New features are coming soon. Login with Facebook to get an early start and help us test them out!
For more information about the Interactive Animal Cruelty Maps, see the map notes.
Wednesday, Jul 21, 1999County: Douglas
Disposition: USDA Citation
Person of Interest: Marilyn Eugenia Shepherd
In re: MARILYN SHEPARD d/b/a CEDARCREST KENNEL.
AWA Docket No. 01-0011.
Decision and Order.
Filed August 2, 2002.
AWA – Commerce clause – Intrastate commerce – Jurisdiction, subject matter.
Respondent was found to have operated as a "dealer" in sale of puppies without having obtained a USDA license in violation of the Animal Welfare Act. The Administrative Law Judge (ALJ) held that even though the Respondent operated her wholesale puppy business wholly within Missouri, utilized a Missouri bank, and sold puppies exclusively to a Missouri pet retailer that the USDA had jurisdiction despite the lack of a interstate activity citing a contemporaneous opinion of the Attorney General in the congressional record relating to the statute.
Brian T. Hill for Complainant.
Respondent - Pro se.
Decision and Order by Dorothea A. Baker, Administrative Law Judge.
This is an administrative disciplinary proceeding initiated by a Complaint filed November 16, 2000, pursuant to the Animal Welfare Act, as amended (7 U.S.C. § 2131 et seq.), hereinafter sometimes referred to as the "Act," and the regulations and standards (9 C.F.R. § 1.1 et seq.) issued pursuant to the Act. The Complaint charged the Respondent with having willfully violated, on July 21, 1999 and October 21, 1999, provisions of 9 C.F.R. § 3.1(a); 9 C.F.R. § 3.4(b); 9 C.F.R. § 3.6(a)(2)(x); and 9 C.F.R. § 3.6(a)(1).
In addition, said Complaint alleged that the Respondent, at all times material herein, was operating as a dealer as defined in the Act and the regulations, without having obtained a license, in willful violation of section 4 of the Act (7 U.S.C. § 2134) and section 2.1 of the regulations (9 C.F.R. § 2.1). The Respondent has denied the allegations of the Complaint and has asserted certain affirmative defenses including constitutional issues and lack of jurisdiction by the Secretary.
An oral hearing was held in Springfield, Missouri, on December 12, 2001, before Administrative Law Judge Dorothea A. Baker. Complainant was represented by Brian T. Hill, Esquire, Office of the General Counsel, United States Department of Agriculture. The Respondent appeared pro se. In due course the parties filed briefs and the case was referred for Decision on July 1, 2002.
An evaluation of the entire record and the evidence in this matter shows the preponderance of the evidence fails to show that the Complainant has borne its burden of proof with respect to alleged violations of 9 C.F.R. § 3.1(a); 9 C.F.R. § 3.4(b); 9 C.F.R. § 3.6(a)(2)(x); and 9 C.F.R. § 3.6(a)(1).
However, the Complainant has shown that the Secretary has jurisdiction in this matter and that the Respondent was operating as a dealer, as defined in the Act, without having obtained a license in willful violation of section 4 of the Act and section 2.1 of the regulations. The Complainant seeks a sanction of $26,000.00 and a permanent disqualification of the Respondent from ever obtaining an Animal Welfare Act license. Although sanctions are imposed herein they are not of the magnitude requested by the Complainant.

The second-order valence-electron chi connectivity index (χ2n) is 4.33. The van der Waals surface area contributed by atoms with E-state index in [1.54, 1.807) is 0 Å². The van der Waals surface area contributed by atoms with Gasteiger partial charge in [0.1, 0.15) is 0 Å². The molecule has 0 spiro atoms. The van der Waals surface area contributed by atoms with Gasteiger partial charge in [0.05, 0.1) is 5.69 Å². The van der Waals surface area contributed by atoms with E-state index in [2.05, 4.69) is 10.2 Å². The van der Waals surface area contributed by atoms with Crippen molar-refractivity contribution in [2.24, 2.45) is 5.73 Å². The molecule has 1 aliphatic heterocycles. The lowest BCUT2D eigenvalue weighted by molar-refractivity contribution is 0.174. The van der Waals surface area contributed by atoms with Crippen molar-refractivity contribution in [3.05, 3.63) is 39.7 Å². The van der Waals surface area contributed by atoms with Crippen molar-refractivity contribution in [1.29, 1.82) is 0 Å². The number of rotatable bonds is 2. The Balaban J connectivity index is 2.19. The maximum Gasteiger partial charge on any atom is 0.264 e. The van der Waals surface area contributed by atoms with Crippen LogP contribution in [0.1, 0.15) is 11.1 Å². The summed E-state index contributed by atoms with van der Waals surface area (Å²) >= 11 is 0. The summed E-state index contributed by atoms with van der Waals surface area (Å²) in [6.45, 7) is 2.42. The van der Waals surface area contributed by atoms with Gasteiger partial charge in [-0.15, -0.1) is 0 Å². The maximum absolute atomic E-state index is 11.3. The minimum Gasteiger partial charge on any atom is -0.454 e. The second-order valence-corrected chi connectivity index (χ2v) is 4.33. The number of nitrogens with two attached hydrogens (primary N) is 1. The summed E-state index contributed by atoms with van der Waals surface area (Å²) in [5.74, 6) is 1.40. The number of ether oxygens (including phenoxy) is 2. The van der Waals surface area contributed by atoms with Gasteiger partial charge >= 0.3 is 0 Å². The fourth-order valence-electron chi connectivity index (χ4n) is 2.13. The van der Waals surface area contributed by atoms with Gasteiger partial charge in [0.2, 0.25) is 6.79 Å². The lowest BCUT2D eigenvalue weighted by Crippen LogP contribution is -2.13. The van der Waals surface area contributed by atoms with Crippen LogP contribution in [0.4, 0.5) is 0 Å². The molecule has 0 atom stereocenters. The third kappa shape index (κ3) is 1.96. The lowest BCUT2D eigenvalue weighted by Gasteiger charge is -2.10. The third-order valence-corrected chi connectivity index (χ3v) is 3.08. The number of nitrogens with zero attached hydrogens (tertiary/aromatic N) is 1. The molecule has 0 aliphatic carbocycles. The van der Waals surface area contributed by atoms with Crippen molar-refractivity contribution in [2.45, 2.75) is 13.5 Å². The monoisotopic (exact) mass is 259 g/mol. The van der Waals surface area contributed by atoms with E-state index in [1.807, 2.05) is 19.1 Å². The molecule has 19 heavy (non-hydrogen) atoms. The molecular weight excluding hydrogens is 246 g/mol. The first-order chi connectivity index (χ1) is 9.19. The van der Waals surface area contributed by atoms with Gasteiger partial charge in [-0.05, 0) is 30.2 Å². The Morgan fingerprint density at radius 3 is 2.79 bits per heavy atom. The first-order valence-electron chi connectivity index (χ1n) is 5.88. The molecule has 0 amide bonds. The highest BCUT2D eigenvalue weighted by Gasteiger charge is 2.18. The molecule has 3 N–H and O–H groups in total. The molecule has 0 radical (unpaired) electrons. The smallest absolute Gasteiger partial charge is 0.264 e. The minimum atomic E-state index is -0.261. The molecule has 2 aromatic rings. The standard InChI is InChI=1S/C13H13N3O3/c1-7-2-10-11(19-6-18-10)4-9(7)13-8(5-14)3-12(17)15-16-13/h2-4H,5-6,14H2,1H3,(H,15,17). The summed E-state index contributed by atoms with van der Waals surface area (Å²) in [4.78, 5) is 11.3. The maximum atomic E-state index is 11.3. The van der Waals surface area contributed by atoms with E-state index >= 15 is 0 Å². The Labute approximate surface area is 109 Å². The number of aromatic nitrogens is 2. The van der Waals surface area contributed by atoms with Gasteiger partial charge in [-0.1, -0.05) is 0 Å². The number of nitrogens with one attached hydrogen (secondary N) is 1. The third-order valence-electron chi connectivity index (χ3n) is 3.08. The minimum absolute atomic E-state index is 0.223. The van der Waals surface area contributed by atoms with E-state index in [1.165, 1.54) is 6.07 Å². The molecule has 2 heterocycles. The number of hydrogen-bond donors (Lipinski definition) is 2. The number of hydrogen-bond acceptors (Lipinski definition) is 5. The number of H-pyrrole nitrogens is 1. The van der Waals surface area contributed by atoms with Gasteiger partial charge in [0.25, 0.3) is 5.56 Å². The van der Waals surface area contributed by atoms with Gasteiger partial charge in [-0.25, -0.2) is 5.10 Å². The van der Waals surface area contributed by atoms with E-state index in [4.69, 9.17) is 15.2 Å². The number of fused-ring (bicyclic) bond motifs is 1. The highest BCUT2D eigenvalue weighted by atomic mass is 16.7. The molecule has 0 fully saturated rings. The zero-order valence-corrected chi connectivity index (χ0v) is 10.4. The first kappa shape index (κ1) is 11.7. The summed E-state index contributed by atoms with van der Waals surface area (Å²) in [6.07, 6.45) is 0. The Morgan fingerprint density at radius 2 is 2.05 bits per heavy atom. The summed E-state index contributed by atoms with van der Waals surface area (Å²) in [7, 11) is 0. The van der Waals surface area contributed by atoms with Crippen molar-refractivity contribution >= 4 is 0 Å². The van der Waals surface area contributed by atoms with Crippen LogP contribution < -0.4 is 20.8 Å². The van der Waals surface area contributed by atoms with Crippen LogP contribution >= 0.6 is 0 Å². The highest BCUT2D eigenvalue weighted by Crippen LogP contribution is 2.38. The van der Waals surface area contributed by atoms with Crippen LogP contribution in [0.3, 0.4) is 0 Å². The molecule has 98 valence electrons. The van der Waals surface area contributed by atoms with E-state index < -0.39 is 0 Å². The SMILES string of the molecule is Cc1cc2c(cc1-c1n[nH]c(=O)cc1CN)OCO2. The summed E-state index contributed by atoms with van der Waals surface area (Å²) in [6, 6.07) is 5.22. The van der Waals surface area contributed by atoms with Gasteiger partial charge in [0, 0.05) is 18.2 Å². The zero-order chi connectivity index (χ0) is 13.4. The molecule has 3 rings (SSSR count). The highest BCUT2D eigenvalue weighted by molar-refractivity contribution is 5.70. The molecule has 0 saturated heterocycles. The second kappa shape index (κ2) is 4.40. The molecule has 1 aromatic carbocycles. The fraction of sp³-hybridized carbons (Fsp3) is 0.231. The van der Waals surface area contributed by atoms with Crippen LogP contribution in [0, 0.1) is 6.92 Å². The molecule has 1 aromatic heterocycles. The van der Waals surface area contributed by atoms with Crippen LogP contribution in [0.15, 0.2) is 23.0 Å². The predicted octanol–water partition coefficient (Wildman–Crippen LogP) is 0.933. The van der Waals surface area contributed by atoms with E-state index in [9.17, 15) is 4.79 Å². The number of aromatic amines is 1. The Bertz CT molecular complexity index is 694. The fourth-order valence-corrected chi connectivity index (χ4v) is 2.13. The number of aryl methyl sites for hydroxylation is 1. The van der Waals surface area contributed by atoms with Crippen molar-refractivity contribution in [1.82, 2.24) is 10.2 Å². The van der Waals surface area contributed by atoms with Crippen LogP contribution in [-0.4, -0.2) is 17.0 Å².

The Respondent is an individual during business as Cedarcrest Kennel and has an address of Route 2, Box 819, Ava, Missouri 65608. At all times material herein the Respondent was operating as a dealer as defined in the Act and the regulations in that, at all times material herein, she sold 284 [The Complaint alleges 284; on brief, Complainant asserts 274 and relies on its Exhibits CX 8 through 12.] dogs to a licensed dealer or dealers from on or about September 16, 1998 through March 15, 2000. She did not have a license to do so. Her principal argument of defense is that the charges against her by the United States Department of Agriculture are invalid because the Secretary lacks jurisdiction; and, that her activities are entirely intrastate and, therefore, not covered by the Act. Respondent contends the animals in question were not distributed nor shipped over State lines by her. It is maintained that because the sales of said animals occurred within the borders of the State of Missouri, such sales did not have a substantial affect upon interstate commerce. It is maintained that the Complainant must show an actual substantial affect or burden upon commerce. The Respondent sold a substantial amount of her animals to a Mr. McMahan an animal broker within the State of Missouri and who was licensed by the State of Missouri. It was he, who after purchase of the animals, sold the animals in interstate commerce. Accordingly, Respondent argues that it was Mr. McMahan who would be responsible for any effects or burdens upon said commerce.
The fact that all of the puppies were bred, born and sold in the State of Missouri and that while Respondent had title, the puppies did not leave Missouri but were sold to an individual within the State of Missouri who subsequently sold over State lines, and who paid for the puppies from a Missouri bank, does not preclude the jurisdiction of the Secretary of Agriculture.
Applying applicable legal principles it is concluded that the Secretary of Agriculture has jurisdiction in this matter and that the Respondent was acting illegally as a dealer without a license. See, Lloyd A. Good, Jr., 49 Agric. Dec. 156 (1990); and, Wickard v. Filburn, 317 U.S. 111 (1942). Shortly after the enactment of the 1976 amendments to the Act, the Secretary made an inquiry on the constitutionality of the Act, as amended, to the Attorney General of the United States regarding the issue of intrastate activities. (See _____ Op. of the Att'y Gen. _____ (Aug. 22nd, 1979) at n.2.
Referring to the Animal Welfare Act, the Attorney General opined that section 2132(c) applied to intrastate activities because
If Congress had used the conjunction "and" between subparagraphs (1) and (2), it would be at least arguable that it would not have succeeded in carrying out its plain intent to expand coverage of the Act to purely intrastate activities that affect interstate commerce. Congress, however, did not use "and" to conjoin subparagraphs (1) and (2) but rather did not use a connective word.